Labour MP Rosianne Cutajar has been called to attend “the second and last” meeting at a Council of Europe debating her alleged breach of ethics after she failed to attend a previous meeting.
On 8 September, the Parliamentary Assembly held the first meeting to discuss the alleged breach of code of conduct arising from the conflict of interest held by the former parliamentary secretary for civil rights and reforms Rosianne Cutajar.
Cutajar sent a letter in reply and did not respond to an invite to attend in person. She is now invited a second and last time to the next meeting in which the matter will be discussed once more.
The breach had come to light after her attempts at weakening former Special Rapporteur Peter Omtzigt’s report on the investigation of Daphne Caruana Galizia’s assassination in Malta, according to discussions held in the Parliamentary Assembly of the Council of Europe.
In April of this year, Omtzigt had requested that the Parliamentary Assembly of the Council of Europe (PACE) investigate Cutajar’s conflict of interest when she had defended the Electrogas deal while also criticising Omtzigt’s report when it was being discussed.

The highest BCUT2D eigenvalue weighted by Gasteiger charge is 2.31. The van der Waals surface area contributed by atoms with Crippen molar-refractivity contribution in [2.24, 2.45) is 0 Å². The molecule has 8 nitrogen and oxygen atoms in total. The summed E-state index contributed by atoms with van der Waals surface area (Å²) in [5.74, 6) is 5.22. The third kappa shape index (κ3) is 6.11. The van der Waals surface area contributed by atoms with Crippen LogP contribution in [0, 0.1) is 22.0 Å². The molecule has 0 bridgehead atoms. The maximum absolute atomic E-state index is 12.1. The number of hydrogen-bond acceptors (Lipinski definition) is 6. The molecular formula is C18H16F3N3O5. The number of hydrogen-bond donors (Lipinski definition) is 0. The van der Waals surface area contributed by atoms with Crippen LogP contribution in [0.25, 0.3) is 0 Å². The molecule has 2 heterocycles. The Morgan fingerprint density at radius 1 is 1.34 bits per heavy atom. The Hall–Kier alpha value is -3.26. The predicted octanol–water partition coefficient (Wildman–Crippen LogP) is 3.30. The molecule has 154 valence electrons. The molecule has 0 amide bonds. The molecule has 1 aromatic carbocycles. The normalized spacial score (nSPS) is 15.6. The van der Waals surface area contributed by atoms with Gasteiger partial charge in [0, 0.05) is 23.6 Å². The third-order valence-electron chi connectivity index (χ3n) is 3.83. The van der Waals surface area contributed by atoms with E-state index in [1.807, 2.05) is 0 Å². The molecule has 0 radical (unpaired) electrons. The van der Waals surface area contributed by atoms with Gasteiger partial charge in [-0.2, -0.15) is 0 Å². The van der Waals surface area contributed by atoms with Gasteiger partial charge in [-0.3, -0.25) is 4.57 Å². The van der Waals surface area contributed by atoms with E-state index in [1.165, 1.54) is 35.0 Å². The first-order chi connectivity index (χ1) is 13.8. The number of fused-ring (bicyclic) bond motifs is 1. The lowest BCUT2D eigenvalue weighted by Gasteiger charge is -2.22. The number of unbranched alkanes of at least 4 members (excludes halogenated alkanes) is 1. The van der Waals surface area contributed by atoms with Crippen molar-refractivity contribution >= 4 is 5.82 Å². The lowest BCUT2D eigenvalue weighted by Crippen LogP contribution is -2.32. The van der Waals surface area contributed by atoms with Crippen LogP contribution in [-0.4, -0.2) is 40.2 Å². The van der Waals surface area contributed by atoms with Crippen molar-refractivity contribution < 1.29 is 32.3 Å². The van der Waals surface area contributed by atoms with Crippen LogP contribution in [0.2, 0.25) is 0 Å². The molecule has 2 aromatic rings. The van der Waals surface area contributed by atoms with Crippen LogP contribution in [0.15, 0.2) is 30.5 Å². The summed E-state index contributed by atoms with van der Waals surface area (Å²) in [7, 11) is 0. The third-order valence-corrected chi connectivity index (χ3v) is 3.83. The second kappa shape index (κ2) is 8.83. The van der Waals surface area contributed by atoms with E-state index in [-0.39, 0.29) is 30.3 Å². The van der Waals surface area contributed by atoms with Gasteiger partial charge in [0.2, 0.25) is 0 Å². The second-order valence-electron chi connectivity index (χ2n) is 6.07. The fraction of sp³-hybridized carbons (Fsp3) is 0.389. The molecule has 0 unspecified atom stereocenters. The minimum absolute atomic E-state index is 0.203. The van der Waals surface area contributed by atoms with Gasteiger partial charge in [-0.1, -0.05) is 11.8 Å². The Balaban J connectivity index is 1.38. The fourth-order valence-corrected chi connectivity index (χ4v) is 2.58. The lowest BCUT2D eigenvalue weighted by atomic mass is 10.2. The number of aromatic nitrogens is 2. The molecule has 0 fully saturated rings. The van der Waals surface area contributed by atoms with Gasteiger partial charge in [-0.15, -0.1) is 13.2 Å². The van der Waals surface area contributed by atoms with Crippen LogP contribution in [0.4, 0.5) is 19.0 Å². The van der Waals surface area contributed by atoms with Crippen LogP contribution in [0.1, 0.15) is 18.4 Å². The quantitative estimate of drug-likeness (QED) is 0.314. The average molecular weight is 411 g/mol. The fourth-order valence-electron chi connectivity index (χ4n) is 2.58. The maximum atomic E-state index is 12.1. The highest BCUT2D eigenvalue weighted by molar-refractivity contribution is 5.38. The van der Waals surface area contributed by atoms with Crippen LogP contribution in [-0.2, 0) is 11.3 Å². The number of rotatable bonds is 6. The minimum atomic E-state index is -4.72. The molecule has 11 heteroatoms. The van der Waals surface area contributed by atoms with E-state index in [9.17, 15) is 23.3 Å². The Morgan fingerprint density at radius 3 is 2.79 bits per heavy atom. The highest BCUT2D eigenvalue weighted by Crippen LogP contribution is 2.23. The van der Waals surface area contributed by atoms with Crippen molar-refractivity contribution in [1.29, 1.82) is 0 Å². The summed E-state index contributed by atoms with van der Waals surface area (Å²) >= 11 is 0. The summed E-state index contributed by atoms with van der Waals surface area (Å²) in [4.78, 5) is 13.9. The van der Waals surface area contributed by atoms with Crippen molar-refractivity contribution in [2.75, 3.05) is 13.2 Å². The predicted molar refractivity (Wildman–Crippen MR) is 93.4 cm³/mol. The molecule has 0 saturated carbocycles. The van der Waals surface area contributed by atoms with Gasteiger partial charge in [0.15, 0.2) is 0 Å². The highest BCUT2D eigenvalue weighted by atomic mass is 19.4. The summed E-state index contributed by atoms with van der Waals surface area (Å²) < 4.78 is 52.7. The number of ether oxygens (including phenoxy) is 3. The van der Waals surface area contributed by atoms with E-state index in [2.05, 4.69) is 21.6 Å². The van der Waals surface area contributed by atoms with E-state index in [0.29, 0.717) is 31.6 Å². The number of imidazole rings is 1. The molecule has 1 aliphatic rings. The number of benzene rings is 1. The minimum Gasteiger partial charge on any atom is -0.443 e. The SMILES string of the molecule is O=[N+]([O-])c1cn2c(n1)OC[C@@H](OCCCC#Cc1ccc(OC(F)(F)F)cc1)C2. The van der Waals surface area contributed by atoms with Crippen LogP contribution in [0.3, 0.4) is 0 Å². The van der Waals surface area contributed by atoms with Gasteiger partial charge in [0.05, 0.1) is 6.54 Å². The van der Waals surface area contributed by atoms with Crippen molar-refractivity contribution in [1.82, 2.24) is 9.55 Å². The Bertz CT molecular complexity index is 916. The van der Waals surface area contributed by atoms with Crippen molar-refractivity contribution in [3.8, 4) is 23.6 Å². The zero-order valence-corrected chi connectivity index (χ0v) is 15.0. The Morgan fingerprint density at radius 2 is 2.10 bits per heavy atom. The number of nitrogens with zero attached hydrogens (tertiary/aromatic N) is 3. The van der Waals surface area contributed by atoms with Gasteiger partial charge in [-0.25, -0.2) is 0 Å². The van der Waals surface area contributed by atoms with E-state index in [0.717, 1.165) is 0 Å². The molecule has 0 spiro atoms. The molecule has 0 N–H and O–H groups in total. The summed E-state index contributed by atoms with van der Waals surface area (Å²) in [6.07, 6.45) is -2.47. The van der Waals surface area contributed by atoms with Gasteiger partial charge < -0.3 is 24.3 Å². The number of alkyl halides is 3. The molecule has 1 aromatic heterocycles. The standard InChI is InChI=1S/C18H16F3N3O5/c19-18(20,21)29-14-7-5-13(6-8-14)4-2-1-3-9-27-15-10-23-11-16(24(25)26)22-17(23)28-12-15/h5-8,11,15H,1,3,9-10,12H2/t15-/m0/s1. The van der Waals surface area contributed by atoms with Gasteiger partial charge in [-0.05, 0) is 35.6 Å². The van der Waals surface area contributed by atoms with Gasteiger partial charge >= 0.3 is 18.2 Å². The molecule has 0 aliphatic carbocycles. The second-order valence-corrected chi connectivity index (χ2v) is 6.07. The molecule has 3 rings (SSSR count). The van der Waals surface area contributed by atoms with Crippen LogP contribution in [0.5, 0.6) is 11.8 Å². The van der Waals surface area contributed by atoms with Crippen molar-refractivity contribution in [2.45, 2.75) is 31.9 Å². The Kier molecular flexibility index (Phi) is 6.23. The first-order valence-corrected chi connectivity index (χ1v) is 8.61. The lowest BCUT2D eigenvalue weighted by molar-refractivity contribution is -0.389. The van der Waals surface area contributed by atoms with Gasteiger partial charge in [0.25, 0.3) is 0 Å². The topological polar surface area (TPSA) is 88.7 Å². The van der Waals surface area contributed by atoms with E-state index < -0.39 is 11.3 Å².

That same report was what eventually led to the public inquiry and its conclusions, unequivocally condemning the State for facilitating Daphne Caruana Galizia’s assassination and for enabling private business interests to dominate political decision-making.
The conflict of interest arose from Cutajar’s links with former Electrogas director and the accused mastermind behind Daphne Caruana Galizia’s assassination, Yorgen Fenech.
Cutajar was involved in the brokerage of the sale of a €3.1 million property in Mdina from which she is alleged to have netted a cut of around €50,000 in cash. Fenech was involved as a buyer who had signed a promise-of-sale agreement, with Cutajar being the main party bringing Fenech’s attention to the property.
Ethics commissioner George Hyzler had submitted a report based on his investigation into Cutajar’s involvement in the Mdina property deal in July of this year. The report, which led to several inconclusive sittings at the parliamentary committee for standards in public life, found prima facie evidence for Cutajar’s role in brokering the sale.
Cutajar had also failed to declare the money she is alleged to have pocketed from the deal in her parliamentary asset declarations. Throughout Hyzler’s investigation, she denied playing a role in the deal as well as pocketing any proceeds from it. Cutajar is also the subject of an ethics investigation through a parliamentary committee.
The next meeting in which Cutajar’s conduct will be discussed at the Council of Europe will be held over three days from 27 – 30 September.